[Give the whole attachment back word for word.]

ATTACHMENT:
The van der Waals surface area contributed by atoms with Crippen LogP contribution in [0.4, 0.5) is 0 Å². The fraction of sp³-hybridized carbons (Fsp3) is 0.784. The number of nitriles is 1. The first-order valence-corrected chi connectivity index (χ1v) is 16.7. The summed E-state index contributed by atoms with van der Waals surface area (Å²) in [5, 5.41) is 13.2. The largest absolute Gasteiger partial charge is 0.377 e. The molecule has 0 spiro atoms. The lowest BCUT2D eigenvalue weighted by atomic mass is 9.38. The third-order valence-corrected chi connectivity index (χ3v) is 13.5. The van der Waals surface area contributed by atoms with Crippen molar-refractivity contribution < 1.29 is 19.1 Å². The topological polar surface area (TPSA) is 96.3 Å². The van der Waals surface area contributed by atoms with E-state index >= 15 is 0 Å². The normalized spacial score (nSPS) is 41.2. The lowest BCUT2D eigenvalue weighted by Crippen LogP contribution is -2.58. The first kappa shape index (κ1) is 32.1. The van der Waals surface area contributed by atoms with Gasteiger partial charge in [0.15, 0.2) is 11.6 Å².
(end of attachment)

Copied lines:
The van der Waals surface area contributed by atoms with Crippen LogP contribution in [0.4, 0.5) is 0 Å². The fraction of sp³-hybridized carbons (Fsp3) is 0.784. The number of nitriles is 1. The first-order valence-corrected chi connectivity index (χ1v) is 16.7. The summed E-state index contributed by atoms with van der Waals surface area (Å²) in [5, 5.41) is 13.2. The largest absolute Gasteiger partial charge is 0.377 e. The molecule has 0 spiro atoms. The lowest BCUT2D eigenvalue weighted by atomic mass is 9.38. The third-order valence-corrected chi connectivity index (χ3v) is 13.5. The van der Waals surface area contributed by atoms with Crippen molar-refractivity contribution < 1.29 is 19.1 Å². The topological polar surface area (TPSA) is 96.3 Å². The van der Waals surface area contributed by atoms with E-state index >= 15 is 0 Å². The normalized spacial score (nSPS) is 41.2. The lowest BCUT2D eigenvalue weighted by Crippen LogP contribution is -2.58. The first kappa shape index (κ1) is 32.1. The van der Waals surface area contributed by atoms with Gasteiger partial charge in [0.15, 0.2) is 11.6 Å².